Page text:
Tweets were secretly filtered out and censored for President Obama in 2015. Ahead of a “town hall” question and answer session, Dick Costolo — then Twitter CEO — reportedly ordered staff to develop an algorithm that would strip out abusive language directed at the President.
It was perfected after analysing “thousands” of vulgar tweets. Citing anonymous sources, the site says a media partnerships team also manually censored tweets, due to a belief that the algorithm wouldn’t be up to scratch.The decision to filter and censor #askPOTUS tweets, if true, would run counter to Twitter’s public position on free speech.
The company is, for the most part, a vocal supporter of freedom of expression — arguably to a fault, as a growing numbers of users call on the company to take a stronger, pro-moderation stance on harassment. (Twitter has admitted it needs to do more.)
What happened during Obama’s town hall was kept secret from “senior company employees,” as Costolo knew how they would react to the idea. Notably, Costolo stepped down from his position two months later, paving the way for Jack Dorsey’s return.
These actions are but one part of the company’s scattershot approach to handling harassment. On the one hand, Twitter is known as a place where users can speak only, publicly and honestly. On the other, those freedoms have attracted trolls, who know they can write terrible tweets and tag a user’s handle, guaranteeing their attention.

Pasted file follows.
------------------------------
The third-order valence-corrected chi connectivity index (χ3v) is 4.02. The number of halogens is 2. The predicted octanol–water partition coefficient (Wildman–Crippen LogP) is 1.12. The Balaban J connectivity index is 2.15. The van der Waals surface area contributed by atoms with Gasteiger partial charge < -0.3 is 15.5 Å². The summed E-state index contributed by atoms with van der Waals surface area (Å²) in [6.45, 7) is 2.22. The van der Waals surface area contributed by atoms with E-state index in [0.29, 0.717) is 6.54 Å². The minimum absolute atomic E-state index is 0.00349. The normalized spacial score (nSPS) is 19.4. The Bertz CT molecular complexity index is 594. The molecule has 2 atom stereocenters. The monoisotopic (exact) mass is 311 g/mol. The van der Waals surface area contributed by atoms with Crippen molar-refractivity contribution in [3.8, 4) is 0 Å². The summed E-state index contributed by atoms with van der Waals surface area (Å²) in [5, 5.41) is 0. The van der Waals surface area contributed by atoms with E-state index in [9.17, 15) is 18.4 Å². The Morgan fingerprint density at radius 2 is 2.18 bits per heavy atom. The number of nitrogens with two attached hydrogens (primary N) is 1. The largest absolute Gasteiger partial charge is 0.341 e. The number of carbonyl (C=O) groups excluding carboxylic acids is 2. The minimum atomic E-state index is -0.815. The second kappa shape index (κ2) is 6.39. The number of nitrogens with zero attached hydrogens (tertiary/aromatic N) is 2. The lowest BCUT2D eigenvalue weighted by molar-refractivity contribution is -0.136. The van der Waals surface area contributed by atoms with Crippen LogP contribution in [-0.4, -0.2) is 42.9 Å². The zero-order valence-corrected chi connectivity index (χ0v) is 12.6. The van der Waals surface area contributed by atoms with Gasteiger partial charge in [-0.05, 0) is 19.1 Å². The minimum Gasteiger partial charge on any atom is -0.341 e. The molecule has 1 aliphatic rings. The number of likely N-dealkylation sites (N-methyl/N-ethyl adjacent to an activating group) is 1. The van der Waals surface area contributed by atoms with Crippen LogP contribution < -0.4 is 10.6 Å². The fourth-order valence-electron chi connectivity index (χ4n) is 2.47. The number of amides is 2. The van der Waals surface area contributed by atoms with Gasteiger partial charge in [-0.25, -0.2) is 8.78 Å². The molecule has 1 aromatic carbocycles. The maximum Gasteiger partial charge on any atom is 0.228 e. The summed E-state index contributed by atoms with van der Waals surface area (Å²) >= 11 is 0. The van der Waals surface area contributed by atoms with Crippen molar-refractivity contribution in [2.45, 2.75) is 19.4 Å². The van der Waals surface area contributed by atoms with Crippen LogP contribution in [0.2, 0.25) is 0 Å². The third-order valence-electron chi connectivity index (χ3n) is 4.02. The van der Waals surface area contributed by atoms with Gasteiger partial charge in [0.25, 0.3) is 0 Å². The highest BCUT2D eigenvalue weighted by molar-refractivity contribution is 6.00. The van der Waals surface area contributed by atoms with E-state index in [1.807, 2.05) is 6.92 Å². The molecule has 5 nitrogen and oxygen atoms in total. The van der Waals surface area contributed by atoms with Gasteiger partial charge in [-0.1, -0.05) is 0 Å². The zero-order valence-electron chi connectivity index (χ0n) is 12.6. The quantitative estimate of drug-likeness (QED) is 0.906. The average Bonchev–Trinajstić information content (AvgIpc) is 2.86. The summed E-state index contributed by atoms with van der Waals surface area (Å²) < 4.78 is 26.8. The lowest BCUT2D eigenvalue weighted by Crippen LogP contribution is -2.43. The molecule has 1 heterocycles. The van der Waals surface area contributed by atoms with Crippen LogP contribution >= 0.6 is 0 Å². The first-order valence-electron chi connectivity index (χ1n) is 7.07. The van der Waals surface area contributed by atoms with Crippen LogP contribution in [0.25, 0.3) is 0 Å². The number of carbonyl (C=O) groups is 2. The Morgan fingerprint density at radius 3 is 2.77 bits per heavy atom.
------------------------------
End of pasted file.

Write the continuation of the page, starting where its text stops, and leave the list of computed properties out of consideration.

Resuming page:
(Until they’re muted or blocked, that is.) Some of its biggest and most influential users — the people Twitter needs to keep in order to draw in new people — have been driven off the platform due to these vile comments.
The decision to secretly censor the tweets visible to President Obama is, therefore, an intriguing one. The algorithm was implemented temporarily — perhaps for no more than a day — to ensure the Q&A session went smoothly. Anonymous sources also told
The same algorithm was implemented during a Twitter debate with Caitlyn Jenner. One former employee described it as a “double standard,” protecting celebrities but leaving the average user to fend for themselves. “This was another example of trying to woo celebs and show that you can have civilized conversations without the hate even if you’re a high-profile person.”